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Electro-Static Discharge and How You Can Contain It

At one time or another, we’ve all shuffled across a rug and touched a door handle or other metal object only to feel the zap of static electricity. In a dark enough environment, we can even see the spark flash across the gap. As a boy, I may have shocked my little sister setting off a chain reaction where everyone gets a surprise zap. What’s wrong with a few kilo-volts among siblings?

The size of today’s transistor gates is measured in a few nanometers but even micron size architecture can be annihilated...

The voltage is quite high but there is no real amperage behind it or we’d be thrown across the room. A lightning bolt is an ESD event scaled up. In the world of electronics, it doesn’t take a static discharge that you can feel or see to do serious damage to the microcircuitry. The size of today’s transistor gates are measured in a few nanometers but even micron size architecture can be annihilated with an imperceptible static discharge of a dozen volts. That’s nothing. When the transistor gates were so big that you could see them, it took a lot more electricity to fritz them out.



Image Credit: Tube Depot

I grew out of shuffle-shocking my sisters and found my first job in high technology at a local telecom outfit. The “TransMux” product allowed up to 576 phone conversations to take place on a T1 line. Note that a T1 line was originally provisioned for 24 analog phone lines. The anti-trust litigation that broke up AT&T created a huge demand. Ma Bell, Pac Bell and the rest of the baby-bells needed equipment to bring on the digital age we enjoy to this day. Good times.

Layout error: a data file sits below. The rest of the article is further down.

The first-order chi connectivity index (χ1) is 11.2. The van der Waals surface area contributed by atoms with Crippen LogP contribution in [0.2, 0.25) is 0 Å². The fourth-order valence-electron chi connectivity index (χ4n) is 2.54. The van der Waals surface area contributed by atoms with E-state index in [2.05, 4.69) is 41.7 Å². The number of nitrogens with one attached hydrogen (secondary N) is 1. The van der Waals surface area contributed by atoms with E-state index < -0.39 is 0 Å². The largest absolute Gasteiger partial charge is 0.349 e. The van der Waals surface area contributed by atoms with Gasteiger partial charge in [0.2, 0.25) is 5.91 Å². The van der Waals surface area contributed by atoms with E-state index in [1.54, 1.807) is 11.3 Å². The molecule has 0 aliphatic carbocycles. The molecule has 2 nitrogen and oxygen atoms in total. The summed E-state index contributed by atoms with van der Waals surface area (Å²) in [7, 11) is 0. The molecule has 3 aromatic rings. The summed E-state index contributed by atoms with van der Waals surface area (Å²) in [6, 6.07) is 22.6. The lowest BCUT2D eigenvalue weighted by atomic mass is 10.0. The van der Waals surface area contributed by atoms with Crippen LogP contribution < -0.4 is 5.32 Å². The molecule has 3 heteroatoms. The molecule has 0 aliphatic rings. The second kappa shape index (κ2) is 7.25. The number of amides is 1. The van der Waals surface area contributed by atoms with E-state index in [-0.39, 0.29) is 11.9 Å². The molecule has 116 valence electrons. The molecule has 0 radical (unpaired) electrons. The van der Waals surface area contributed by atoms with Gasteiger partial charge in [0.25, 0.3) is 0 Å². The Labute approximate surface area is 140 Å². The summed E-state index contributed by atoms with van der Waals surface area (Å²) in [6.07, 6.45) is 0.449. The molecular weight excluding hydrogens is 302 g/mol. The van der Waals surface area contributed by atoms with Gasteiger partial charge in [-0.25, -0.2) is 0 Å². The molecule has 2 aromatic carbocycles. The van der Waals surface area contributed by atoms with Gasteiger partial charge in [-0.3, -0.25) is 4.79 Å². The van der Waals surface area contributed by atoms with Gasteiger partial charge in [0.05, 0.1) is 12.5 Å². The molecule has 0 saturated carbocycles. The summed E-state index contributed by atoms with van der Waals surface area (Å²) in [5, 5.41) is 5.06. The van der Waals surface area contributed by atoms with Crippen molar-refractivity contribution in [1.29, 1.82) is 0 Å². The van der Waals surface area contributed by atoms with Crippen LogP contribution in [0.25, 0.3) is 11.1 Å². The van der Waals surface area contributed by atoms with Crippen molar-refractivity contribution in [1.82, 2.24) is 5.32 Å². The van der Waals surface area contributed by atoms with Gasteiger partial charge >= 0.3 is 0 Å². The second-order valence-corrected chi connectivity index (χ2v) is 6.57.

ESD Prevention at the Factory Level Includes Anti-Static Equipment and TrainingMy job title was Final Prep and consisted of taking PCBs out of a cardholder and putting them in grey bubble wrap bags. The bags got a special sticker to close them and the bagged boards went into individual boxes with labels where I filled in the revision letter, the dash number and, for AT&T, the so-called CLEI code. Eight different boards made up a “die-group” including the T1 interface, the Modulator & Demodulators, and the beefy Analog to Digital/Digital to Analog conversion boards. The eight boxed boards went into a larger box with a big label that summarized the configuration. 


Image Credit: Ultrastat inc.

We always had to wear a special static dissipating smock in the factory. We also wore a wrist strap that had a coiled wire that plugged into a socket on the edge of the bench. The socket was wired to a spike that was grounded to Planet Earth. Each bench had its own little blower that deionized the air. Later on, we had special mats on the floor and straps on our shoes to shed the stray energy that we picked up as we went about our jobs. These efforts and others are codified in ANSI/ESD S20.20-2014.

“That empire could be brought down by the failure to follow the (ESD) process, or so they told us.”

The training was required and repeated. We were reminded of all of the things that were not allowed in the work areas; especially red Solo cups or other plastic. A D/A converter sold for about $2000 dollars. 1984 dollars! At $8.00 an hour, do the math. The 7-foot tall equipment racks sold for the price of a Mercedes. Filling one with die-groups and power supplies ran the cost up to around $200,000 or the price of an average Bay Area home; say a million or more today.

That empire could be brought down by the failure to follow the process, or so they told us. I moved from a contractor to being a full-time employee and began building the shelves that went into the racks. Then on to wiring up the racks then building the fuse panels. I transferred around to the Quality department and then stores (the stock room) and in all of those cases protecting the components and assembled PCBs from static discharge was always front and center.